Apple has cleared its App Store of 181 vaping apps, citing recent reports of evaporation-related injuries and deaths.
Starting Friday, vaping-related applications will not be allowed on the service, Axios first reported. Apple has confirmed to Gizmodo that users who download vape apps will still be able to use and port them to new Apple devices. In a statement, Apple said it had updated its guidelines for the App Store to include language-banning applications that encourage the use of Wi-Fi products.
"We are very careful to make the App Store a trusted place for customers, especially young people, to download apps. We're constantly evaluating applications and consulting the latest evidence to identify risks to users' health and well-being, "Apple said. "Recently, experts from the CDC, of the American Heart Association, attributed various injuries and deaths to e-cigarette lungs and vapor products, which they called the spread of these devices a health crisis and a youth epidemic. . We agree and update our Store Review Guidelines to reflect that applications that encourage or facilitate the use of these products are not permitted. "
New is Apple App Store Overview Guide now bans applications that encourage "consumption of tobacco and vape products, illegal drugs or excessive alcohol", applications that encourage the use of those substances by minors, and any applications that facilitate "the sale of marijuana, tobacco or controls." (except for licensed pharmacies). ”
Apple said it has not approved new vaping applications for inclusion in the App Store since June after adding Wi-Fi products to its list of things that are banned from being promoted through the service. While Apple said it never allowed vape cartridges to be sold through the App Store, the apps available for download include things like an app store, games, news, social media and apps that allow the user to control their settings. their evaporative devices.
A number of prominent VIP companies have applications that were previously available in the Apple App Store. Cannabis Pax Manufacturer, for example, has an application to control steam and taste output, temperature, device lock, and firmware updates. That application has been deleted from the service. Juul, meanwhile, has an application for that Ulul Ц1 device available in Canada. That app is exclusively available on Android, but work lists the company seemed to be investigating an iOS app.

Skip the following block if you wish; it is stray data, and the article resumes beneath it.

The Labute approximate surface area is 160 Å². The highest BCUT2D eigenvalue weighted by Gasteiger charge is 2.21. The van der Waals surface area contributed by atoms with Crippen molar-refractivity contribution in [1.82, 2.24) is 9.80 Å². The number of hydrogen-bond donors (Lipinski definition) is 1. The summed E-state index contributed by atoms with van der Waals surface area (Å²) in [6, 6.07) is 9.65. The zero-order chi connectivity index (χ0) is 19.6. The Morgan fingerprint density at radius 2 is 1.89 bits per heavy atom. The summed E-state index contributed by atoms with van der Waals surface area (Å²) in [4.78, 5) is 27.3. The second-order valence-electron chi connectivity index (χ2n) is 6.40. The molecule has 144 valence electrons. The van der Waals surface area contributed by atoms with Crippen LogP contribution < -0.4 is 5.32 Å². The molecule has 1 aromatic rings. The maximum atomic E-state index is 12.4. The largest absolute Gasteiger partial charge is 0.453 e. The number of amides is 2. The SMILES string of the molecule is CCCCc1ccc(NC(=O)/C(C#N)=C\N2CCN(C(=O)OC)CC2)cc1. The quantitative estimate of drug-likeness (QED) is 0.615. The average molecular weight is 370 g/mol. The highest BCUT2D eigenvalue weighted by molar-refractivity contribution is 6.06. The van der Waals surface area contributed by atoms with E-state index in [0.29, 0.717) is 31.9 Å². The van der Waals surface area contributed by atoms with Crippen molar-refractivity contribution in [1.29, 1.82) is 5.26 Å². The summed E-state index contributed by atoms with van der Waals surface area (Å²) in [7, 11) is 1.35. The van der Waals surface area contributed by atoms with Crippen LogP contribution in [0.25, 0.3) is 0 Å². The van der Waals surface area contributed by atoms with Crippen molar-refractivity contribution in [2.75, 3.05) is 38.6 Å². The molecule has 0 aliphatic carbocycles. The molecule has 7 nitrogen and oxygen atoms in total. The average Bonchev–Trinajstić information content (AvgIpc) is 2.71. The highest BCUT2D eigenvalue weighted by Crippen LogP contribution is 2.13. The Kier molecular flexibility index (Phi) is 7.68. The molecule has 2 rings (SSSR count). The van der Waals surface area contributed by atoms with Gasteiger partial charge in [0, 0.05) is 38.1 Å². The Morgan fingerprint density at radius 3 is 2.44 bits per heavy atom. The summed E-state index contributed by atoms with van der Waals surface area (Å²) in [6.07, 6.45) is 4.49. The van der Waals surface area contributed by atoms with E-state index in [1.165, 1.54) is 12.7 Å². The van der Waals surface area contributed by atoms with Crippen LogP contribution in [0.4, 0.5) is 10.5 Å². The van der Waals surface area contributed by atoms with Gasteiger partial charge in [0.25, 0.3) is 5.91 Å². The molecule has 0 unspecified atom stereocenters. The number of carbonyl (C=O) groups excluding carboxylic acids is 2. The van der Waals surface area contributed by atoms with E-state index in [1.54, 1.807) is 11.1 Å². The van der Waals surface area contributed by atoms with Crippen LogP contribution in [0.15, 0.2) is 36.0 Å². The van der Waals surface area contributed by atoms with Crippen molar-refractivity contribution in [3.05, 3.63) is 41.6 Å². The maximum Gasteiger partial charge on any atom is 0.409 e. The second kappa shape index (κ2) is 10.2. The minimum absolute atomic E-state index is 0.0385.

A Pax spokesman said in a statement to Gizmodo that the company was "very concerned and disappointed that Apple decided to remove our application from its store," adding that its application allowed millions of users in 34 cannabis states to or another degree, legal, "to provide dose control and the correct temperature of their tested, legally purchased cannabis".
Federal regulators have found that the vast majority of evaporation and death-related diseases are linked to the black market THC vapes – not e-cigarettes. Pax claims its application helps users avoid dangerous products, not the other way around.
"In addition, in the face of volatile diseases, our application provides consumers with detailed information about what their product contains, including state-of-the-art testing results and complimentsprofiles of sun, terpenes and cannabinoids and other information that enables educated, informed and safe consumption of legal cannabis, "concluded a Pax spokesman.
Juul did not return immediately request for comment.
It is unclear whether Google will pursue the lawsuit, and the company has not returned our inquiry into its plans. However, if it decides to ban these applications, it will throw in at least one of ulul's ideas to keep its products out of the hands of children by seeking age verification application to unlock them. That would mean it's back on the drawing board, people.